According to two high-profile attorneys who spoke to Personal Space about her case, things are not looking good for the Fuller House actress.
Matthew M. Maddox, of The Maddox Law Firm, based in New Canaan, Connecticut said, "The chances that Lori will face jail are substantial."
"This is a federal prosecution," he explained. "What that means is that indictments are generally obtained after very lengthy, and what defendants later discover, are shockingly detailed investigations. What they then discover is that federal sentencing guidelines place them on a calculation grid, which includes multiple factors such as the monetary size of the alleged fraud. The larger that number, the farther the sentencing guidelines can push someone into a significant jail sentence."
What could be convincing her that she's not facing jail time?
"She may have an impression that her public image and a theory that she was not an active participant in the admissions counseling process will insulate her," Maddox said. "If this is her thinking, I expect that her attorneys have been trying to disabuse her of that perspective for some time now."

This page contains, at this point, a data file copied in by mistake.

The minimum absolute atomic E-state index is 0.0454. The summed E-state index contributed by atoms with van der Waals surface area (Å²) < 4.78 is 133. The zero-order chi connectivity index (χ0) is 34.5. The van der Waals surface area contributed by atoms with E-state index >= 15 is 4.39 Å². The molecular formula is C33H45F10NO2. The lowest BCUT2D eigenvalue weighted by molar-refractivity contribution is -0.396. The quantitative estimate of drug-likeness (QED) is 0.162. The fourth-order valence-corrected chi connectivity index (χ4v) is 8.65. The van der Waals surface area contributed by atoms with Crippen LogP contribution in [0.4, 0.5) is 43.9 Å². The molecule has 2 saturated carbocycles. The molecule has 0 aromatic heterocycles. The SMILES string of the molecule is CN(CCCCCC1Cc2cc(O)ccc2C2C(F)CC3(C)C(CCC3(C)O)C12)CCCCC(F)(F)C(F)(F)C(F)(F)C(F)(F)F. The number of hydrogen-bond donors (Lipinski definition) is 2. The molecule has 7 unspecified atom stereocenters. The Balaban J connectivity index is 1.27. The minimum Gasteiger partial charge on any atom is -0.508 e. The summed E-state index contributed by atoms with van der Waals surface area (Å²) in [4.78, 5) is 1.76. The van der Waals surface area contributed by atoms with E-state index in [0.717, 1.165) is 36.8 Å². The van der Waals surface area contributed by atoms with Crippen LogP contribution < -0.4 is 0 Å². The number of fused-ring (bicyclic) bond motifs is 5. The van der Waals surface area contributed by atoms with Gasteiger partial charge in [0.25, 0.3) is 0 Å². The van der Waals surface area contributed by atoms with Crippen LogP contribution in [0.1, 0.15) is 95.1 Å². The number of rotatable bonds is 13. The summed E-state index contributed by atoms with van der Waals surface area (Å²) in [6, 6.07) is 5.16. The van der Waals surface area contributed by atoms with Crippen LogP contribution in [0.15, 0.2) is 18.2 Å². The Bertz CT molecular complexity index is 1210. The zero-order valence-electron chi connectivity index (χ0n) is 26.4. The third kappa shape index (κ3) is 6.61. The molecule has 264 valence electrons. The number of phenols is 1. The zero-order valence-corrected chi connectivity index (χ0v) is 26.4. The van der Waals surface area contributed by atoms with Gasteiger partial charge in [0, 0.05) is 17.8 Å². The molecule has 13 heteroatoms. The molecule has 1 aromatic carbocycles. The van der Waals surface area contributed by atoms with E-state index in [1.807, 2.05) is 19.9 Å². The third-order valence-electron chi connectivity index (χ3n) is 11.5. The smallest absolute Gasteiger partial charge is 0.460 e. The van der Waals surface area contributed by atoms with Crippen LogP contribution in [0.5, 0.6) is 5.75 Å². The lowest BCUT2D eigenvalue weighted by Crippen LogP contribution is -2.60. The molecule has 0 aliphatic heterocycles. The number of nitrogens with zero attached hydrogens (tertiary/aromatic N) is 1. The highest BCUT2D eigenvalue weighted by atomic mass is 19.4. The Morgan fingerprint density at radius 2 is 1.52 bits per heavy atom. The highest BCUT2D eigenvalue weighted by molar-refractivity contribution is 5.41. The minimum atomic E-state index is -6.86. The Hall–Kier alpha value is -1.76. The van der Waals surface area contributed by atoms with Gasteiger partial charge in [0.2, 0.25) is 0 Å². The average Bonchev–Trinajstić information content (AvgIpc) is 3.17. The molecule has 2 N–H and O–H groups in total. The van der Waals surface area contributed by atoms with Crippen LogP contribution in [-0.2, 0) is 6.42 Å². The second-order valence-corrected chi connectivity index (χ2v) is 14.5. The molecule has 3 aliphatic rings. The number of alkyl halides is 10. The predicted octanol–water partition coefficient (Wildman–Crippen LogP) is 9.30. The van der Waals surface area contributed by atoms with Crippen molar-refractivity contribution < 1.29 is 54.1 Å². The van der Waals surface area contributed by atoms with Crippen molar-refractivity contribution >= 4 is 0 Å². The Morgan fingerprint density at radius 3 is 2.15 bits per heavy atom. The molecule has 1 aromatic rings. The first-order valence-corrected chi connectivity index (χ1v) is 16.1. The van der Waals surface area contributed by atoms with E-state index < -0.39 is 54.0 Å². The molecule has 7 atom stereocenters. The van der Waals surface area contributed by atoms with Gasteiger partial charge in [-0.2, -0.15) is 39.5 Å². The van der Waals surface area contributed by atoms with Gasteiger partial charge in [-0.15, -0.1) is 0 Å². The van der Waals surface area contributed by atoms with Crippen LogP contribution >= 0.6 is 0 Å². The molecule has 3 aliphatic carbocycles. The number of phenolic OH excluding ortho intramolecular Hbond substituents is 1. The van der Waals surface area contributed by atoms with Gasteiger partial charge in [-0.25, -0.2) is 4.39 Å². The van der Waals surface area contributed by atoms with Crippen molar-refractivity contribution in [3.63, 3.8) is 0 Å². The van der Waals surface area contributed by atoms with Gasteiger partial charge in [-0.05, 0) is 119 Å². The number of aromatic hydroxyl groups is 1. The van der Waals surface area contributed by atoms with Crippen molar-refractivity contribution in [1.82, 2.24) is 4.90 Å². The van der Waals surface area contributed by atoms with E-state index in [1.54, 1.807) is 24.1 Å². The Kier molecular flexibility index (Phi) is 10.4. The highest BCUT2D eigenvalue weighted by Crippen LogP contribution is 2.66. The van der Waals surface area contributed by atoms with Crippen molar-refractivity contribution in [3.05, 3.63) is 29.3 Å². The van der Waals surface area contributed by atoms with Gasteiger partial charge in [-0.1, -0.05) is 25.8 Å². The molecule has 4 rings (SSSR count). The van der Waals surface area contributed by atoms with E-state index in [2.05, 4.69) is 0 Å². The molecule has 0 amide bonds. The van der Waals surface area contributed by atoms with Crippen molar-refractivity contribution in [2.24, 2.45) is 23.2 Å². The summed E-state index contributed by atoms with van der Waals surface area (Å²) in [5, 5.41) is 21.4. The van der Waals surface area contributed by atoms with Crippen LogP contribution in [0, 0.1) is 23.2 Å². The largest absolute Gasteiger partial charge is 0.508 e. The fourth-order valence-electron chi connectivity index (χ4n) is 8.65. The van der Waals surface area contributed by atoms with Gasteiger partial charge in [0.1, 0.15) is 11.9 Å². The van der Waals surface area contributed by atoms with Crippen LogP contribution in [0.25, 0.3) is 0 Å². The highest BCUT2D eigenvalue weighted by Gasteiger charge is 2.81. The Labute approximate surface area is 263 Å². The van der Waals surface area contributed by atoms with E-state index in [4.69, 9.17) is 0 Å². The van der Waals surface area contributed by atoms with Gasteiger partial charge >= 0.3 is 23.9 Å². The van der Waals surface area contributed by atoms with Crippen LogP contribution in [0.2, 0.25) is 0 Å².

Silva Megerditchian, a former public defender with the L.A. County Public Defender’s Office, seconds that.
"I find it highly likely she will do some custody time, especially because everyone who plead thus far —the prosecutor has sought jail time in their sentencing memos to the judge," she told Personal Space.
She blames Loughlin for having "arrogance, entitlement, denial, and money."
"The fact is the federal government wins 97 percent of the cases they bring forward. Maybe they know something nobody else does, maybe the media has it all wrong. But to be convinced she’s getting off scot free seems like a fantasy at best," she added. "Maybe she truly believes they did nothing wrong. But ignorance unfortunately is not a defense for these charges."
An insider had recently told Us Weekly that Loughlin thinks she's not going to jail.
“They believe they’ll be exonerated,” the unnamed source said, adding that Loughlin "won't even talk about taking any type of" plea deal and they're "actively engaged in their defense."
The couple pleaded not guilty to money laundering and fraud charges, believing they broke "rules, not laws," when they paid a middleman to pretend their daughters were crew recruits to get into University of Southern California.
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